Patrick Wolf The Bachelor (Bloody Chamber Music)

PART-FUNDED through the online music investment project Bandstocks - anyone can buy a share for a tenner - Patrick Wolf's fourth album features collaborations with actress Tilda Swinton, folkie Eliza Carthy, and multi-instrumentalist and all-round hipster Matthew Herbert. Mostly it's a mixture of operatic electro-pop and Brechtian torch songs flavoured with whatever David Sylvian and Billy McKenzie were supping during the 1980s heyday of Japan and The Associates. Swinton's typically leftfield contribution is a spoken word part on Theseus, while penultimate track Battle refers to the East Sussex town in which Wolf recorded the album. Wolf's background in various avant garde musical projects, the theatricality of his stage show and his roster of collaborators certainly make him an interesting proposition. But beyond the title track and a few others - Damaris, Thickets - there's little here that justifies the excitement. Fans of The Blue Nile will probably love it, though. Barry Didcock

Spare Snare I Love You, I Hate You (Chute)

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YOU can rely on Spare Snare not to make a show of themselves. Even though the Dundonian outfit were once voted Scotland's 45th greatest band and have racked up eight albums, it's more than possible - probable even - that you've never heard of them. Listen to I Love You, I Hate You and it's clear why. Not so much lo-fi as no-fi, Spare Snare sound like a band designed to record John Peel sessions (back when that was still an option - in fact they did four). The sound is scuffed-up and scuzzy indie with a dressing of grungy psychedelia and, for all its modesty, it's sonically adventurous. On the downside, Jan Burnett's vocals are just too dourly monochrome and the songs are, well, not really there. At just under 40 minutes, it doesn't overstay its welcome and it does pick up as it goes along. But you do suspect that even if Spare Snare were invited to pop's party, they'd spend the night sitting in the corner talking to each other. Teddy Jamieson

On Guard For Peace Prokofiev/RSNO (Chandos)

LET'S be honest. Despite the stout, if slightly apologetic, defence launched in the sleeve note to this disc, Prokofiev's 10-movement patriotic oratorio, On Guard For Peace, textually and philosophically, is Soviet propagandist tripe. There are good tunes, blazing, primary-coloured harmonies, and a rich harmonic and melodic sweep that give it the feel of a soundtrack to a Hollywood movie. Neeme Jarvi, below, and the RSNO are in incandescent form, and the RSNO Junior Chorus is blindingly idiomatic (the grown-up chorus rather less so). Also on this disc is the symphonic suite adapted by Michael Berkeley from the unrealised film, The Queen Of Spades. Haunted by Prokofiev's Fifth Symphony and the Eighth Piano Sonata, it is infinitely superior music. Michael Tumelty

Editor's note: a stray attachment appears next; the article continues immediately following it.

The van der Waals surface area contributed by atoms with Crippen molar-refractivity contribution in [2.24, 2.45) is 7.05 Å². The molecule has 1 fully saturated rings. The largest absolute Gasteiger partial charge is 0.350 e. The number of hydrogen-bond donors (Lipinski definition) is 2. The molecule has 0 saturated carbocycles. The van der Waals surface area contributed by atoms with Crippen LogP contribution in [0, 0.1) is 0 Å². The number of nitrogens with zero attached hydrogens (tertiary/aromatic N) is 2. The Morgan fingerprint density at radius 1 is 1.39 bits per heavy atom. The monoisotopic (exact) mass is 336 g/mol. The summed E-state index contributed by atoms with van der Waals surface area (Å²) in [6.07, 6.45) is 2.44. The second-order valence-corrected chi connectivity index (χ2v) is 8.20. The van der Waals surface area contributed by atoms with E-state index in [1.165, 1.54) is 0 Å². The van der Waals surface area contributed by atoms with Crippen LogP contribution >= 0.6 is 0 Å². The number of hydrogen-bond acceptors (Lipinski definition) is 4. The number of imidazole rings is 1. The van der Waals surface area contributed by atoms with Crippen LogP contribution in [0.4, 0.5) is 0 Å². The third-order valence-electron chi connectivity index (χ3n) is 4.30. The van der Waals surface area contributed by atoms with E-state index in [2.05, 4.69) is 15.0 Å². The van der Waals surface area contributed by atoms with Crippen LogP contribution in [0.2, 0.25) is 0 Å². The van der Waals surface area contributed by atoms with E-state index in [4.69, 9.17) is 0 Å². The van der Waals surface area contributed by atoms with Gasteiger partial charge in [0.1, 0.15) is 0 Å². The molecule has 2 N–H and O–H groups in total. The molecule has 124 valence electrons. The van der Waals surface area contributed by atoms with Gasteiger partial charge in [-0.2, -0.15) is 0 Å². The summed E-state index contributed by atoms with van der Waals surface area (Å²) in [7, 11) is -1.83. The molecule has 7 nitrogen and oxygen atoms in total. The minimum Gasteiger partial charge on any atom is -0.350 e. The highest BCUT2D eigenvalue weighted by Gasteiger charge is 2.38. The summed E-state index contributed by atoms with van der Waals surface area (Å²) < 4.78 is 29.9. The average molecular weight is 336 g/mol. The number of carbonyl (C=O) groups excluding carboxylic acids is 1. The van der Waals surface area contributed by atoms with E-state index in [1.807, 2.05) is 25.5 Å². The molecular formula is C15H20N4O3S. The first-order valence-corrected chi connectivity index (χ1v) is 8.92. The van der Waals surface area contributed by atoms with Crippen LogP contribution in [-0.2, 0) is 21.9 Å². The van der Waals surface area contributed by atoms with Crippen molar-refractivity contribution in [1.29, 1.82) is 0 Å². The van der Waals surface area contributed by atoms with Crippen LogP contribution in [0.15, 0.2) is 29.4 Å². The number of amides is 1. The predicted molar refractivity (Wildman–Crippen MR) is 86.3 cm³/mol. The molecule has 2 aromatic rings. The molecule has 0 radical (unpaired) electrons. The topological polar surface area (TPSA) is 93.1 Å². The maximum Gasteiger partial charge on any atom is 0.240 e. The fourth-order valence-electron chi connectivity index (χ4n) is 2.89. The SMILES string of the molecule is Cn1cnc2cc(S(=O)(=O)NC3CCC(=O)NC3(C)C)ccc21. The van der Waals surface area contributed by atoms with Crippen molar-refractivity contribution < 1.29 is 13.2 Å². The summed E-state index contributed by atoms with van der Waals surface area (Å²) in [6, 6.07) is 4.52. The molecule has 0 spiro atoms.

Broken Records Until The Earth Begins To Part (4AD)

EDINBURGH'S Broken Records have created quite a buzz since they formed in 2006. NME called them one of the country's most exciting new bands, The Guardian loves them and they wowed the T Break stage at T in the Park. But before any of this goes to their heads, let's get one thing straight. It is not all right to sound like The Waterboys, even if you also sound quite like Arcade Fire. Worse than that, this record is so damned overblown. The serious strings, frilly pianos and histrionic falsettos all feel like proclamations of self-importance that could well be the result of listening to the wrong Tim Buckley albums. Things get better when they lay this aside on Eastern-flavoured belters Eilert Loevborg and A Good Reason, and there's certainly enough great musicianship elsewhere to promise a fine live show. But if we don't nip things in the bud now, they'll be making videos on mountain tops and prancing around in catsuits quicker than you can say Freddie Mercury. Steven Vass